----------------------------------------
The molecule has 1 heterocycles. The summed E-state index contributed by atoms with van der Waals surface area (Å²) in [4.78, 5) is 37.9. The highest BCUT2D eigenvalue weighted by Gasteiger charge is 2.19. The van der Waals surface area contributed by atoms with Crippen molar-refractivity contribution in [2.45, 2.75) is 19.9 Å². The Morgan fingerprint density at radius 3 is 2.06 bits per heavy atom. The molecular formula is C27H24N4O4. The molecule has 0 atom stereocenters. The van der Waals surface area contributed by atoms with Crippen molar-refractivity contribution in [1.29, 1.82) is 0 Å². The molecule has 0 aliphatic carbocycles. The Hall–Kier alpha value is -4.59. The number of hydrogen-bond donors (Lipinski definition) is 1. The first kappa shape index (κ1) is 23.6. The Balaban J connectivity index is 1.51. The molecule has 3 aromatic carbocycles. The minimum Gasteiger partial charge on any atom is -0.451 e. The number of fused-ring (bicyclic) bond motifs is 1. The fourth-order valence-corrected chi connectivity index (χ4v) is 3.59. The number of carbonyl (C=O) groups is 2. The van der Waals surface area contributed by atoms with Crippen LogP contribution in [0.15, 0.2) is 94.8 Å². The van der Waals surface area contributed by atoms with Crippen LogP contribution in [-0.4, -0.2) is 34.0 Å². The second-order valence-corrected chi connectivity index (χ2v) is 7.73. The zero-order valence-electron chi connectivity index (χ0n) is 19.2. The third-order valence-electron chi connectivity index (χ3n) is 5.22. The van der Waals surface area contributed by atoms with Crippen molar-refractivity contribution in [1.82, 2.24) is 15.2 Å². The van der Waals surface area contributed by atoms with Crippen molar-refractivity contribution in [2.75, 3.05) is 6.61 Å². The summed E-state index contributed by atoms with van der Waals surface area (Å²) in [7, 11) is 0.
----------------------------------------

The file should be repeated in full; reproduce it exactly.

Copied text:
The molecule has 1 heterocycles. The summed E-state index contributed by atoms with van der Waals surface area (Å²) in [4.78, 5) is 37.9. The highest BCUT2D eigenvalue weighted by Gasteiger charge is 2.19. The van der Waals surface area contributed by atoms with Crippen molar-refractivity contribution in [2.45, 2.75) is 19.9 Å². The Morgan fingerprint density at radius 3 is 2.06 bits per heavy atom. The molecular formula is C27H24N4O4. The molecule has 0 atom stereocenters. The van der Waals surface area contributed by atoms with Crippen molar-refractivity contribution in [1.29, 1.82) is 0 Å². The molecule has 0 aliphatic carbocycles. The Hall–Kier alpha value is -4.59. The number of hydrogen-bond donors (Lipinski definition) is 1. The first kappa shape index (κ1) is 23.6. The Balaban J connectivity index is 1.51. The molecule has 3 aromatic carbocycles. The minimum Gasteiger partial charge on any atom is -0.451 e. The number of fused-ring (bicyclic) bond motifs is 1. The fourth-order valence-corrected chi connectivity index (χ4v) is 3.59. The number of carbonyl (C=O) groups is 2. The van der Waals surface area contributed by atoms with Crippen LogP contribution in [0.15, 0.2) is 94.8 Å². The van der Waals surface area contributed by atoms with Crippen LogP contribution in [-0.4, -0.2) is 34.0 Å². The second-order valence-corrected chi connectivity index (χ2v) is 7.73. The zero-order valence-electron chi connectivity index (χ0n) is 19.2. The third-order valence-electron chi connectivity index (χ3n) is 5.22. The van der Waals surface area contributed by atoms with Crippen molar-refractivity contribution in [1.82, 2.24) is 15.2 Å². The van der Waals surface area contributed by atoms with Crippen molar-refractivity contribution in [2.75, 3.05) is 6.61 Å². The summed E-state index contributed by atoms with van der Waals surface area (Å²) in [7, 11) is 0.